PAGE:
Yellen’s not so symmetrical inflation target

Yellen’s not so symmetrical inflation target

By Lars Christensen, Founder & CEO Markets & Money Advisory,

Yesterday the Federal Reserve raised its key policy rate by another 25 basis points. This surprised no one and was nearly fully priced in by the market.

More startling were Fed Chair Janet Yellen’s comments at the post-meeting press conference, where she insisted on downplaying any downside risk to inflation. She did so despite price data that have consistently surprised on the downside in recent months and inflation expectations – from both markets and surveys – that have dropped significantly since the previous rate hike in March. To make matters worse, the Fed announced a fairly aggressive plan for balance sheet ‘normalization’. 

It is hard to avoid the conclusion that Janet Yellen puts no real emphasis on monetary analysis. Instead, she seems to be relying on 1970s-style Phillips curve analysis – ‘since unemployment is low, inflation will have to rise soon’.  Our view is that this seriously damages the credibility of the Fed’s 2% inflation target.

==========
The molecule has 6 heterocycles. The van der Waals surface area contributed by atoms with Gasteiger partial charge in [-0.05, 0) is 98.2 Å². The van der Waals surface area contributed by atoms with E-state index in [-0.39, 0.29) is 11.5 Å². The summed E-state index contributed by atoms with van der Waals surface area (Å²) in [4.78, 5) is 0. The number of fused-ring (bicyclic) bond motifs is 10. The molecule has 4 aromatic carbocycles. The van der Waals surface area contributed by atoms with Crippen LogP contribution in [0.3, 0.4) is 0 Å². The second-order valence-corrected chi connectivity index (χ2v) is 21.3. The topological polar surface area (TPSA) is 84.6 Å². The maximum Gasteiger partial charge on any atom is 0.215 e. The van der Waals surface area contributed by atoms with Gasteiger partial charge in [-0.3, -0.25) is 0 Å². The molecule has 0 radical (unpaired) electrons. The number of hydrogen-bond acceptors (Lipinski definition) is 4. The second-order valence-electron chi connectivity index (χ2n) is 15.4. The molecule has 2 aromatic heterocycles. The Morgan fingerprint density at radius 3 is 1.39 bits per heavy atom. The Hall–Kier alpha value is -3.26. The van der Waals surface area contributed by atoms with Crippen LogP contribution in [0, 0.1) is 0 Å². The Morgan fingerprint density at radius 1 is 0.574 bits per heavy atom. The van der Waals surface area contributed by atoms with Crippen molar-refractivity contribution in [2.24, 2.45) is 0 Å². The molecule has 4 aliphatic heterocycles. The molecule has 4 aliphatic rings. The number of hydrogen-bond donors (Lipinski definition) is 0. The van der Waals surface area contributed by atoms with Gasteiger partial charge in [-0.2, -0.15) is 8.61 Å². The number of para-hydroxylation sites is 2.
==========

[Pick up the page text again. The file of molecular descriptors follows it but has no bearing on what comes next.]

During yesterda’s press conference, Ms. Yellen argued that the Fed’s 2% inflation target is ‘symmetrical’. That claim is hard to believe, as the graph below illustrates.

It shows changes in the PCE core price level, which the Fed has officially targeted at 2% since 2012.

The yellow line shows how the price level should have developed had the Fed hit its target. But as one can see, that didn’t happen. Instead, policymakers have consistently missed the target on the low side.

Janet Yellen’s term as Fed chair began in February 2012. If we start from that date, we see that she has been even worse at undershooting the 2% inflation target than Ben Bernanke.

Not that Mr. Bernanke was much better. If we start in January 2007, when he took over from Alan Greenspan, we see that the Fed has fallen below the 2% price level for nine (!) years.

So it is hardly surprising that investors aren’t buying Janet Yellen’s assurance that the 2% inflation target is symmetrical. They draw a different conclusion. They think the Fed has further reduced its inflation target.

And this is only the first market reaction. We are genuinely worried about what comes next.



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